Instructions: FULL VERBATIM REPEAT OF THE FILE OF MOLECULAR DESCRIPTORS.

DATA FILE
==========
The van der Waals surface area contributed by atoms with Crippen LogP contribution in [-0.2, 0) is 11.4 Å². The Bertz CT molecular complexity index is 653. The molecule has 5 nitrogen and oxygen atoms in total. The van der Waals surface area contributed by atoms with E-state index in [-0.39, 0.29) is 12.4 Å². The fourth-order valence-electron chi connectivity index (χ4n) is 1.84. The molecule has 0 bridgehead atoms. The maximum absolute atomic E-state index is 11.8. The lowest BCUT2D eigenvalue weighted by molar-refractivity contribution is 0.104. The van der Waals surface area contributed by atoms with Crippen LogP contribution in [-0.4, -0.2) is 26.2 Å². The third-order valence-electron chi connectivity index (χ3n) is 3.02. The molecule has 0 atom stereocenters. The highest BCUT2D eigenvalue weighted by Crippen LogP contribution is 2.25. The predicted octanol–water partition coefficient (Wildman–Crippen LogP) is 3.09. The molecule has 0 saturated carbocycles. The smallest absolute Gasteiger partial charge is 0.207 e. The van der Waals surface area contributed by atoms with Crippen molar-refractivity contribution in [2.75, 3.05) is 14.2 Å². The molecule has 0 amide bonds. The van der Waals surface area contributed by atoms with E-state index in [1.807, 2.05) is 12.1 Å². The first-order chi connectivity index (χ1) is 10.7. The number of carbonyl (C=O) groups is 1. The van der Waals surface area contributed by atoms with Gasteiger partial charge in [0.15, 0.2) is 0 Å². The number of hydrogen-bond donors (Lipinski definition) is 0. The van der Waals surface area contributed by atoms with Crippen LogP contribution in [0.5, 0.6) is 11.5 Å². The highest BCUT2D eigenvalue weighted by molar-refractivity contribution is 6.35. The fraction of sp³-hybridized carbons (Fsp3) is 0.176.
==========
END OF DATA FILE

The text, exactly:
The van der Waals surface area contributed by atoms with Crippen LogP contribution in [-0.2, 0) is 11.4 Å². The Bertz CT molecular complexity index is 653. The molecule has 5 nitrogen and oxygen atoms in total. The van der Waals surface area contributed by atoms with E-state index in [-0.39, 0.29) is 12.4 Å². The fourth-order valence-electron chi connectivity index (χ4n) is 1.84. The molecule has 0 bridgehead atoms. The maximum absolute atomic E-state index is 11.8. The lowest BCUT2D eigenvalue weighted by molar-refractivity contribution is 0.104. The van der Waals surface area contributed by atoms with Crippen LogP contribution in [-0.4, -0.2) is 26.2 Å². The third-order valence-electron chi connectivity index (χ3n) is 3.02. The molecule has 0 atom stereocenters. The highest BCUT2D eigenvalue weighted by Crippen LogP contribution is 2.25. The predicted octanol–water partition coefficient (Wildman–Crippen LogP) is 3.09. The molecule has 0 saturated carbocycles. The smallest absolute Gasteiger partial charge is 0.207 e. The van der Waals surface area contributed by atoms with Crippen molar-refractivity contribution in [2.75, 3.05) is 14.2 Å². The molecule has 0 amide bonds. The van der Waals surface area contributed by atoms with E-state index in [1.807, 2.05) is 12.1 Å². The first-order chi connectivity index (χ1) is 10.7. The number of carbonyl (C=O) groups is 1. The van der Waals surface area contributed by atoms with Gasteiger partial charge in [0.15, 0.2) is 0 Å². The number of hydrogen-bond donors (Lipinski definition) is 0. The van der Waals surface area contributed by atoms with Crippen LogP contribution in [0.5, 0.6) is 11.5 Å². The highest BCUT2D eigenvalue weighted by molar-refractivity contribution is 6.35. The fraction of sp³-hybridized carbons (Fsp3) is 0.176.